For Minnesota’s elections, this could very well be a game-changer — or at least the opening for one. The initial collapse of the state exchange in late 2013 didn’t keep Dayton from easily winning a second term the following year, but Dayton managed to shrug that off with a lot of happy talk and only a hint of the economic damage to come. As Daudt points out, Dayton’s heedless embrace of ObamaCare cost Minnesota taxpayers a fortune, and plans to spend even more:
You don’t hear them anymore, but you may remember those promises from 2013: MNsure would be the Travelocity of health insurance, families would save $500 a year, small businesses would save thousands.
It’s important to remember those promises because Democrats’ primary solution to the current crisis is to keep pouring money into MNsure — at least $400,000,000 of taxpayer money to date — raise taxes on healthcare, and add more Minnesotans to public health insurance.
Even these fixes won’t permanently solve the problem, although it will help in the interim. The Mnsure and larger ObamaCare systems have mandates that create clear internal contradictions and set up the perverse incentives that led directly to the outcomes Dayton decried, as I write in my column for The Fiscal Times today:
As Dayton made clear yesterday, all Minnesota has done is postpone a collapse – and probably for only another year. The biggest problem for insurers in these markets is the unstable utilization rates, which prevent them from accurately calculating risk to set a tenable premium price.
The reason for that instability is that higher prices are disincentivizing healthier consumers from buying expensive comprehensive insurance policies as they opt instead to pay out of pocket for their minimal utilization and pay the tax penalty for non-coverage instead. Thanks to skyrocketing premiums and deductible thresholds, the likelihood of many consumers to have benefits applied to anything but a basic wellness check is remote at best, which makes the risk worthwhile.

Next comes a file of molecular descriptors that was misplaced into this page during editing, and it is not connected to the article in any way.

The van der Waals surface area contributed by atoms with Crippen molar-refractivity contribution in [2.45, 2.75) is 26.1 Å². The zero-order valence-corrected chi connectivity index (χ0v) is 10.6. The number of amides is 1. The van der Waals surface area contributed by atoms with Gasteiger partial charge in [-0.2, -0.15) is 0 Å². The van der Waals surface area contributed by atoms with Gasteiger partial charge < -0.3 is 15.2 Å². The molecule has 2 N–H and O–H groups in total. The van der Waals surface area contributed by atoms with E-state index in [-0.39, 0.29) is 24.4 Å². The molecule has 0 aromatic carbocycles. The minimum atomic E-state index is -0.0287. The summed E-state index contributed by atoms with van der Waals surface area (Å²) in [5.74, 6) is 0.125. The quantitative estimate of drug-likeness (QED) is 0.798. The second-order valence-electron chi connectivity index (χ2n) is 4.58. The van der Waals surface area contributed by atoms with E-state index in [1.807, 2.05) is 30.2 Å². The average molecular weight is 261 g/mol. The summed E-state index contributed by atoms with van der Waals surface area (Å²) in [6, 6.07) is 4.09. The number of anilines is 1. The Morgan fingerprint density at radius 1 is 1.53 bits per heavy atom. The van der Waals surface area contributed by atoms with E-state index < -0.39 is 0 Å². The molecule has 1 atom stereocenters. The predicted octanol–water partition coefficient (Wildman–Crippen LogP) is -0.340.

As prices go up, the risk for healthier consumers gets lower and lower, which means more of them will opt out rather than pay thousands of dollars every year for benefits they never use. As that continues, utilization rates for the sicker and older consumers who have incentives to stay in the system continue to escalate, necessitating even higher premiums. Eventually, the system exhausts itself and collapses. That “death spiral,” long predicted by Obamacare critics, would have arrived in Minnesota now except for the approval of astoundingly high premium hikes – an event that political realities will almost certainly keep from being repeated. …
It’s time for the Obama administration to admit what a former Democratic president and a current progressive governor have openly declared. Obamacare truly is “the craziest system,” and it will only get crazier every year until it’s finally discarded.
Minnesota Republicans have a potential gamechanger in their hands with Dayton’s announcement. If they organize well enough, they could leverage that into full control of the legislature and position themselves for their first statewide-office win in sixteen years when 2018 rolls around.